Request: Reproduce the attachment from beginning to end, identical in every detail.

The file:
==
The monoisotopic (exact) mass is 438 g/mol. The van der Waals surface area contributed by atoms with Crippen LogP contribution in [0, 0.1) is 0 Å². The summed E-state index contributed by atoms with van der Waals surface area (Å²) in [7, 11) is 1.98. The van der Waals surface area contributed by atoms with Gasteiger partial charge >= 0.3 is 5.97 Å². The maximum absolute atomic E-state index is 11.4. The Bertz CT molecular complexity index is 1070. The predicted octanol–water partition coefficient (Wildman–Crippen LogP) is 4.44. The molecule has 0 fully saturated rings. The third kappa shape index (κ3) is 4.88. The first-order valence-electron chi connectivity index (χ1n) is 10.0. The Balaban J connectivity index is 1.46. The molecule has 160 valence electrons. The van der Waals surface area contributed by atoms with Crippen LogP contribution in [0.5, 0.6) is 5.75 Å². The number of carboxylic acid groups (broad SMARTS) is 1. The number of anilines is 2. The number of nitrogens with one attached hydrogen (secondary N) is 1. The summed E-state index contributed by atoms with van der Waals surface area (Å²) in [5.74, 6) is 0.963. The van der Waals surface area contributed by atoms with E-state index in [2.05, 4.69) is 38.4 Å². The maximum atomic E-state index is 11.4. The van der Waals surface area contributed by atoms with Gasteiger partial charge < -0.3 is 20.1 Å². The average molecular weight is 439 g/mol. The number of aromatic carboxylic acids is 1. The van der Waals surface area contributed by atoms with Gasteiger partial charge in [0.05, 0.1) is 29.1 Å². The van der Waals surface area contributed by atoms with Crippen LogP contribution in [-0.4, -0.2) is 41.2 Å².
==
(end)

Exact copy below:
The monoisotopic (exact) mass is 438 g/mol. The van der Waals surface area contributed by atoms with Crippen LogP contribution in [0, 0.1) is 0 Å². The summed E-state index contributed by atoms with van der Waals surface area (Å²) in [7, 11) is 1.98. The van der Waals surface area contributed by atoms with Gasteiger partial charge >= 0.3 is 5.97 Å². The maximum absolute atomic E-state index is 11.4. The Bertz CT molecular complexity index is 1070. The predicted octanol–water partition coefficient (Wildman–Crippen LogP) is 4.44. The molecule has 0 fully saturated rings. The third kappa shape index (κ3) is 4.88. The first-order valence-electron chi connectivity index (χ1n) is 10.0. The Balaban J connectivity index is 1.46. The molecule has 160 valence electrons. The van der Waals surface area contributed by atoms with Crippen LogP contribution in [0.5, 0.6) is 5.75 Å². The number of carboxylic acid groups (broad SMARTS) is 1. The number of anilines is 2. The number of nitrogens with one attached hydrogen (secondary N) is 1. The summed E-state index contributed by atoms with van der Waals surface area (Å²) in [5.74, 6) is 0.963. The van der Waals surface area contributed by atoms with E-state index in [2.05, 4.69) is 38.4 Å². The maximum atomic E-state index is 11.4. The van der Waals surface area contributed by atoms with Gasteiger partial charge < -0.3 is 20.1 Å². The average molecular weight is 439 g/mol. The number of aromatic carboxylic acids is 1. The van der Waals surface area contributed by atoms with Gasteiger partial charge in [0.05, 0.1) is 29.1 Å². The van der Waals surface area contributed by atoms with Crippen LogP contribution in [-0.4, -0.2) is 41.2 Å².